Willy and the "American Dream"Why does the realization of Willy's (American) Dream ultimately fail? Or: How exactly do Willy's flaws cause his dream to not be executed?Please explain exactly what...
Why does the realization of Willy's (American) Dream ultimately fail? Or: How exactly do Willy's flaws cause his dream to not be executed?
Please explain exactly what makes his dreams impossible to be fulfilled.
These are really two distinct questions. First of all, Willy Loman does not realize the American Dream, and as Miller so cleverly points out, even if one gains material wealth, it is still just a dream, not real, as possessions are only things. However, in Willy's case he is a double failure: as Biff says in Requiem, his father,Willy,followed the wrong dream, a dream for wealth and material goods. Not only that, but Willy did not even succeed in achieving the American Dream; it only led him to despair, and ultimately, his suicide so his wife, Linda, could pay off the house. Your second question leads to Willy's flaws which are also part of his charm (an essential characteristic of a tragic hero). Willy wants to reconnect with the land, thus the garden motif, to plant something, to have it grow, to be rewarded by his own labor unlike a salesman who sells a product of someone else's labor. Willy's weakness lies in his personality; he realizes there is more than the American Dream, yet he becomes trapped (as most of us) in seeking something that will ultimately destroy him. His son, Biff, stronger than his father, will seek to reconnect with the land as he realizes the Dream is merely a trap that only leads to emptiness. I would also suggest you pay close attention to when the flute is heard and its relationship to Willy-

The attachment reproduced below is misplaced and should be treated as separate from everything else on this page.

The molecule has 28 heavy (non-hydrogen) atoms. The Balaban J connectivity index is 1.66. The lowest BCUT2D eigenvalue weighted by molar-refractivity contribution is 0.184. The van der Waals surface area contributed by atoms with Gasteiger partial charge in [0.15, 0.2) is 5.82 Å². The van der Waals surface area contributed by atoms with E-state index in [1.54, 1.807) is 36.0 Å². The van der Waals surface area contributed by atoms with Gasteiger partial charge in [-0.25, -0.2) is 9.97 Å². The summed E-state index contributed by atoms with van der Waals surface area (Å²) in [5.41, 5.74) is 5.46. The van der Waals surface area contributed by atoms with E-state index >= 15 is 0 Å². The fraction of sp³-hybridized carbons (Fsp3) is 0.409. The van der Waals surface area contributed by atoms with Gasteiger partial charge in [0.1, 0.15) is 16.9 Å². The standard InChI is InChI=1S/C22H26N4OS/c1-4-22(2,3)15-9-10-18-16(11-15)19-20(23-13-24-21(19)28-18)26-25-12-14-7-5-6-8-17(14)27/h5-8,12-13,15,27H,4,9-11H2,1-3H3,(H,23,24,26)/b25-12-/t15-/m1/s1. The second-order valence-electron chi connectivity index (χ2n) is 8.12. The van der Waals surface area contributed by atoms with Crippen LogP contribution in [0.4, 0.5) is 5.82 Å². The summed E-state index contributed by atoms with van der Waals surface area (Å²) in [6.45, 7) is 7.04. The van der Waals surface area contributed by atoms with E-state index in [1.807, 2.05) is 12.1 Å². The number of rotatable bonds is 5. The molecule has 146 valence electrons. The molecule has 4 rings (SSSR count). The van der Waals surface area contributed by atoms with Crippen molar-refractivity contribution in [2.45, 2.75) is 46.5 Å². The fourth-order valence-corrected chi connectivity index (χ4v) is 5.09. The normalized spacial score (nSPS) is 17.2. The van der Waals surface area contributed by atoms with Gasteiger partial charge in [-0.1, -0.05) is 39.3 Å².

There is one other part of the American Dream that is involved in the play, the belief that we still live in a world where the personal relationship between individuals in business is important. This may once have been true in a more rural America (Willie's one time garden now surrounded and boxed in by apartments, is a constant reminder of this). Willie never seemed to grasp the fact that profit had taken over any relational component in business. Of course, there may never have been such a component; it's impossible to tell if any of the friends that Willie thinks were part of his past were ever real.
At one point in the play he makes an interesting statement: "You can't eat an orange then throw the peel away --- a man is not a piece of fruit." There are two problems here. For one, the comparison makes no sense --- what are you supposed to do with the peel if you don't throw it away? In the world we live in, where utility may be the only value in human relationship, throwing away the peel is the rule, not the exception. But the real problem is that Willie really BELIEVES a man never really becomes a peel. He is as much an anacronism in his world as is his garden.
He may not be the victim though; the American Dream may be the real victim.